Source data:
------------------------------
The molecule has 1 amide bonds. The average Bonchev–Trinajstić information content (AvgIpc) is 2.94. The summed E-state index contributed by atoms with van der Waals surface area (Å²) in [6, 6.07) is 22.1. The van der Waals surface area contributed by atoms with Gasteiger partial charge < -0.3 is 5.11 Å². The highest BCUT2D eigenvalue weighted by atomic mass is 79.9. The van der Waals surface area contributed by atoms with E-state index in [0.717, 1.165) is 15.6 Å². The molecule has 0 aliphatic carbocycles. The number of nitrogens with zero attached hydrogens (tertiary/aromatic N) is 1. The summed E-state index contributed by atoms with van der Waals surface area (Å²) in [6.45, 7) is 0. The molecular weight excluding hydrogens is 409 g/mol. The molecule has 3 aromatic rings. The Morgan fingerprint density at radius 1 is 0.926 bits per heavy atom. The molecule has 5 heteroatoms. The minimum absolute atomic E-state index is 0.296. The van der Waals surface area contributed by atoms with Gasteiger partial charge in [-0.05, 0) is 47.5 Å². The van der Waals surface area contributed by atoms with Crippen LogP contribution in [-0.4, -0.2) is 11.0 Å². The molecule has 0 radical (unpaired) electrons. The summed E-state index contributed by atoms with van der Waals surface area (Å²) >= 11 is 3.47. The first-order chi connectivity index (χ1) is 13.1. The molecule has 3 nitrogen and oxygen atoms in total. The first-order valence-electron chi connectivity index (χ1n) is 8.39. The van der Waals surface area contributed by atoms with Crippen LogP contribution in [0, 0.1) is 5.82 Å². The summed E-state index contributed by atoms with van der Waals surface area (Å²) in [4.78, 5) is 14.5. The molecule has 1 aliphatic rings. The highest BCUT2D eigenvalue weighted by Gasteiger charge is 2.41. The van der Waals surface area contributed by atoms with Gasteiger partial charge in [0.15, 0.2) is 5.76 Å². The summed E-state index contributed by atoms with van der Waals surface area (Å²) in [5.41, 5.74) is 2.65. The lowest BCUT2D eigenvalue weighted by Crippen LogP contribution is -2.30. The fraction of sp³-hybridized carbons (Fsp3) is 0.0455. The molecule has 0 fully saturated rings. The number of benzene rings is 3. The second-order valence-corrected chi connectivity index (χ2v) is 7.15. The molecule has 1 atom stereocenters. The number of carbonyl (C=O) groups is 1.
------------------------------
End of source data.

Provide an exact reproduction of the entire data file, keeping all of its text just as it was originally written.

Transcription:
The molecule has 1 amide bonds. The average Bonchev–Trinajstić information content (AvgIpc) is 2.94. The summed E-state index contributed by atoms with van der Waals surface area (Å²) in [6, 6.07) is 22.1. The van der Waals surface area contributed by atoms with Gasteiger partial charge < -0.3 is 5.11 Å². The highest BCUT2D eigenvalue weighted by atomic mass is 79.9. The van der Waals surface area contributed by atoms with E-state index in [0.717, 1.165) is 15.6 Å². The molecule has 0 aliphatic carbocycles. The number of nitrogens with zero attached hydrogens (tertiary/aromatic N) is 1. The summed E-state index contributed by atoms with van der Waals surface area (Å²) in [6.45, 7) is 0. The molecular weight excluding hydrogens is 409 g/mol. The molecule has 3 aromatic rings. The Morgan fingerprint density at radius 1 is 0.926 bits per heavy atom. The molecule has 5 heteroatoms. The minimum absolute atomic E-state index is 0.296. The van der Waals surface area contributed by atoms with Gasteiger partial charge in [-0.05, 0) is 47.5 Å². The van der Waals surface area contributed by atoms with Crippen LogP contribution in [-0.4, -0.2) is 11.0 Å². The molecule has 0 radical (unpaired) electrons. The summed E-state index contributed by atoms with van der Waals surface area (Å²) >= 11 is 3.47. The first-order chi connectivity index (χ1) is 13.1. The molecule has 3 nitrogen and oxygen atoms in total. The first-order valence-electron chi connectivity index (χ1n) is 8.39. The van der Waals surface area contributed by atoms with Crippen LogP contribution in [0, 0.1) is 5.82 Å². The summed E-state index contributed by atoms with van der Waals surface area (Å²) in [4.78, 5) is 14.5. The molecule has 1 aliphatic rings. The highest BCUT2D eigenvalue weighted by Gasteiger charge is 2.41. The van der Waals surface area contributed by atoms with Gasteiger partial charge in [0.15, 0.2) is 5.76 Å². The summed E-state index contributed by atoms with van der Waals surface area (Å²) in [5.41, 5.74) is 2.65. The lowest BCUT2D eigenvalue weighted by Crippen LogP contribution is -2.30. The fraction of sp³-hybridized carbons (Fsp3) is 0.0455. The molecule has 0 fully saturated rings. The number of benzene rings is 3. The second-order valence-corrected chi connectivity index (χ2v) is 7.15. The molecule has 1 atom stereocenters. The number of carbonyl (C=O) groups is 1.